Life may have begun on the ancient sea floor and Schulze's research suggests many of the world's diamonds originated there too. "There are some people who will never believe this. But these findings will convert more skeptics to a hypothesis that's getting harder and harder to refute," he says.

Explore further: Meteorite yields carbon crystals harder than diamond

Related Stories

Meteorite yields carbon crystals harder than diamond

February 3, 2010

(PhysOrg.com) -- Two new types of ultra-hard carbon crystals have been found by researchers investigating the ureilite class Haverö meteorite that crashed to Earth in Finland in 1971. Ureilite meteorites are carbon-rich ...

New scientific research reveals diamonds aren't forever

July 18, 2011

(PhysOrg.com) -- In a paper published in the US journal Optical Materials Express this week, Macquarie University researchers show that even the earth's hardest naturally occurring material, the diamond, is not forever.

Diamonds pinpoint start of colliding continents

July 21, 2011

Jewelers abhor diamond impurities, but they are a bonanza for scientists. Safely encased in the super-hard diamond, impurities are unaltered, ancient minerals that can tell the story of Earth's distant past. Researchers analyzed ...

Diamonds show depth extent of Earth's carbon cycle

September 15, 2011

Scientists have speculated for some time that the Earth's carbon cycle extends deep into the planet's interior, but until now there has been no direct evidence. The mantle–Earth's thickest layer –is largely inaccessible. ...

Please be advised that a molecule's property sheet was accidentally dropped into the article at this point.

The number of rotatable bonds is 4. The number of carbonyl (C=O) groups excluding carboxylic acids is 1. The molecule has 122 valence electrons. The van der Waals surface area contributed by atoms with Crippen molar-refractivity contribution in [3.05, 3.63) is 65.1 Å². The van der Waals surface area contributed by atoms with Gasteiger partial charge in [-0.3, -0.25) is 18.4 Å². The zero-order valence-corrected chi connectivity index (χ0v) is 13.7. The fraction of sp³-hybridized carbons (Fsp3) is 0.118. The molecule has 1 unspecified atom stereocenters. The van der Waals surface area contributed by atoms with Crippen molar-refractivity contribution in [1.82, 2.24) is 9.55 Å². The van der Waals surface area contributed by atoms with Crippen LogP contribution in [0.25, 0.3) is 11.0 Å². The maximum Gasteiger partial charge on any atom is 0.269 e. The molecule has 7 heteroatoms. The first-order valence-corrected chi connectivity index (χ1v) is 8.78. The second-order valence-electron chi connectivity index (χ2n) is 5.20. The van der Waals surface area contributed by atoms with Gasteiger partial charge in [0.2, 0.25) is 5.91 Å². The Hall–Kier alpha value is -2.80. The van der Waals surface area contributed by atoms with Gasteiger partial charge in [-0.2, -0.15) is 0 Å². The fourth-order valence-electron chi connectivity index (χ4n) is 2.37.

Geologists explore clues to Earth's formation in diamonds

November 8, 2011

(PhysOrg.com) -- When jewelers inspect diamonds, they look for cut, clarity, color, and carat. When University of Tennessee, Knoxville, geologists Larry Taylor and Yang Liu inspect diamonds, they look for minerals, inclusions ...

Russia boasts of huge diamond field

September 17, 2012

(AP)—Russian scientists are claiming that a gigantic deposit of industrial diamonds found in a huge Siberian meteorite crater during Soviet times could revolutionize industry.

Recommended for you

Could 'The Day After Tomorrow' happen?

October 9, 2015

A researcher from the University of Southampton has produced a scientific study of the climate scenario featured in the disaster movie 'The Day After Tomorrow'.

Horn of Africa drying ever faster as climate warms

October 9, 2015

The Horn of Africa has become increasingly arid in sync with the global and regional warming of the last century and at a rate unprecedented in the last 2,000 years, according to new research led by a University of Arizona ...

Image: Sentinel-1A captures Azore islands

October 9, 2015

This Sentinel-1A radar image was processed to depict water in blue and land in earthen colours. It features some of the Azore islands about 1600 km west of Lisbon, including the turtle-shaped Faial, the dagger-like Sao Jorge ...

1 comment

Adjust slider to filter visible comments by rank

Display comments: newest first

5 / 5 (2) Apr 19, 2013
Nice! Perhaps then the anomalous early Jack Hill diamonds with their light carbon (low delta13) are at least examples of chemical evolution homologous to first autotroph life before the Late bombardment.

Paper here: http://www.geolog...2013.pdf

Please sign in to add a comment. Registration is free, and takes less than a minute. Read more

Click here to reset your password.
Sign in to get notified via email when new comments are made.